Too much information: I just read that fall begins on Wednesday, September 22 at 11:09 pm. As a baker I admire such exactitude, but I’m sure we will all be forgiven for not counting down the seconds á la New Year’s Eve. Besides, the passage from summer to fall is (in my opinion) a more psychic one than the passage from old year to new. And yes, as I have written ad infinitum, for me, it all comes back to food.
A large maple tree monopolizes the view from my living room. In the summertime its leaves are a perfect — yes — forest green. In a matter of days the leaves will abandon their summer mufti in favor of more ceremonial attire, a final blushing smile before surrendering to the winter chill. The leaves will leave and the color of the daylight in my living room will reflect their absence. Maybe I am influenced by these changes around me, but whatever the reason, when the weather begins to cool I am drawn to a different palette of flavors.
Enough of my waxy poetry. I’ll just paraphrase Ed Norton, by saying, “Hellooo Fall!” Out with the barbecue and watermelon, in with the roast beef and apple pie. That’s not bad news: I love the fall.
Wheeling my cart around Whole Foods the other day I spotted local apples for sale. It is still early enough that I was suspicious of their vintage; have these apples been stored since last year? (A common practice.) I was not at a greenmarket, so there was no one reliable to ask. What would have been the point? I was in the mood for something warm, apple-y, and cinnamon-y, so I cautiously bought a few. What the heck: if ya can’t eat ‘em, cook ‘em, right?
A few aisles later, I found I had somehow landed firmly on the side of cooking the apples. At first I thought of applesauce which is really easy, and when made at home really superior to the kind you buy in a jar. But the beauty–and danger–of planning a meal while still in the market is that inspiration is often just a shelf away. (Danger – temptation—usually takes the form of chocolate for me. Ah, but my lack of will power is not why you called…)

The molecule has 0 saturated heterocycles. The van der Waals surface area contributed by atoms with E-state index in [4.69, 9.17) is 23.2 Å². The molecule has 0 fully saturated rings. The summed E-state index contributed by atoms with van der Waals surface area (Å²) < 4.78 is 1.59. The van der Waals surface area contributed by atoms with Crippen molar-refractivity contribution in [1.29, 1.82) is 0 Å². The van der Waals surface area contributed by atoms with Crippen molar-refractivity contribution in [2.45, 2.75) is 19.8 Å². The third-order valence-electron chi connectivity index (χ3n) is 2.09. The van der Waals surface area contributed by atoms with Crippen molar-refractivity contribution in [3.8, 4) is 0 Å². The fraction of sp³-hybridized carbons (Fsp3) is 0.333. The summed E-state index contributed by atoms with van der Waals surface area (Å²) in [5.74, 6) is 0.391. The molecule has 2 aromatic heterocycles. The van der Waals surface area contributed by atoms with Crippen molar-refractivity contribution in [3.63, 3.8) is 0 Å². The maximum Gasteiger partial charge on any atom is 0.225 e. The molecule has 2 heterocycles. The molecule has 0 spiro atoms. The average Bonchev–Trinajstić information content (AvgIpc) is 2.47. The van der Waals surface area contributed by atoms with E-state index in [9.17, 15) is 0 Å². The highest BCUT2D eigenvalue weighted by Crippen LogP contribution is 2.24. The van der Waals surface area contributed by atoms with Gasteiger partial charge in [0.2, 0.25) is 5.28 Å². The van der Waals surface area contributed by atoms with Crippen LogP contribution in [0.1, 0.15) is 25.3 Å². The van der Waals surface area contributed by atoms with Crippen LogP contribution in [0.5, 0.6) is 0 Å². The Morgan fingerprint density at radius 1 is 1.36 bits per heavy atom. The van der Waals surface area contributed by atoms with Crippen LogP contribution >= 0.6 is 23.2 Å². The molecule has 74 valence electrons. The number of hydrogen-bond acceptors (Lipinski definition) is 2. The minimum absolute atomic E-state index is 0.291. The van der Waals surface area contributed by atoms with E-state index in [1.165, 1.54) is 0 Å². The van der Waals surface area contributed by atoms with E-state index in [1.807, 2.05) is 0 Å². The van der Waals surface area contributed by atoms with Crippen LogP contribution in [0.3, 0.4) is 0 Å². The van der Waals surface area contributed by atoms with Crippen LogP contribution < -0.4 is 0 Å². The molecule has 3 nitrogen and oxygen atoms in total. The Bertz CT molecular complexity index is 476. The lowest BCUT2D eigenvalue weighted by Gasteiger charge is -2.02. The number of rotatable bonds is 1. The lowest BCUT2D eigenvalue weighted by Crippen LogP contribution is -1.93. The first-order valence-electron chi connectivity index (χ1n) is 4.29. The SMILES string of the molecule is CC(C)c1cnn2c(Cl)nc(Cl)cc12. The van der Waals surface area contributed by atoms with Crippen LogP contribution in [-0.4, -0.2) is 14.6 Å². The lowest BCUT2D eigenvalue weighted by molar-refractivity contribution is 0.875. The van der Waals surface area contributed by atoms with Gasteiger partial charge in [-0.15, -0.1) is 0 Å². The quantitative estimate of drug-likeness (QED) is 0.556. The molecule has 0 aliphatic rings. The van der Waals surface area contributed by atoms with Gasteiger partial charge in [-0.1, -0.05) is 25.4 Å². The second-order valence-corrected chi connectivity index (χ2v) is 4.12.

In this case the first bit of inspiration was the market’s sale on extra sharp Farmhouse cheddar cheese. I’m not sure if this is a New England “thing”, but alongside ice cream and whipped cream on the list of acceptable choices for apple pie topping we always had cheddar cheese. You heard right: cheddar cheese on apple pie. Before you dismiss this remember all of the wine and cheese you’ve had over the years. It’s the same basic dynamic. I believe the technical term is “yummy”.
Pie was not on the agenda; I was looking for something a bit lighter and less labor intense. Walking past the frozen foods I noticed frozen blintzes. I paused momentarily to consider making apple blintzes, but I just made crepes—the basis for blintzes—last week. And what would I write here? “Dear Reader: please re-read last week’s posting and add apples.”
Then from somewhere—who knows where inspiration comes from (oh, please!)—came the idea for apple ravioli. Sounds complicated, you say? Don’t worry: I’m not Martha Stewart, so I won’t be making pasta from scratch.
There’s an old trick, one you may have seen on TV, and that I used to see chefs use when making “house-made” ravioli. Wonton skins: the easiest ready-to-use, pre-made pasta on the market. Not perfect, but just right for my use.
Hustling into the kitchen, I peeled and diced the apples, then sautéed them with a bit of cinnamon, sugar, and just the slightest whiff of clove, and set them aside to cool. I grated the cheddar, and combined it with the cooled cooked apples. To mellow the mixture, round out the flavor, and bind everything together into a proper filling, I added a dab or two of cream cheese and cottage cheese. (Perhaps I still had blintzes on my mind?)
Assembling the ravioli was as easy as brushing the wonton skins with water, dropping a generous teaspoon-full of filling on top and sealing another skin on top. I used a fluted biscuit cutter to cut them into rounds – but that’s entirely optional.
To cook them, you have a choice: boil or pan fry. While pan frying isn’t quite as healthy as boiling, the trade off for frying them results in a toasty, crunchy treat with a gooey, cheesy filling. Then I sprinkled them with cinnamon and sugar which makes them sweet and adds yet another layer of crunch. (What is it with me and crunch?) They are deceptively addictive. While a caramel sauce would be nice, or perhaps a blob of vanilla ice cream, none of that is necessary. They are great on their own.
Did I mention they are also portion-controlled?
Click here for the recipe for Apple Cheddar Ravioli.
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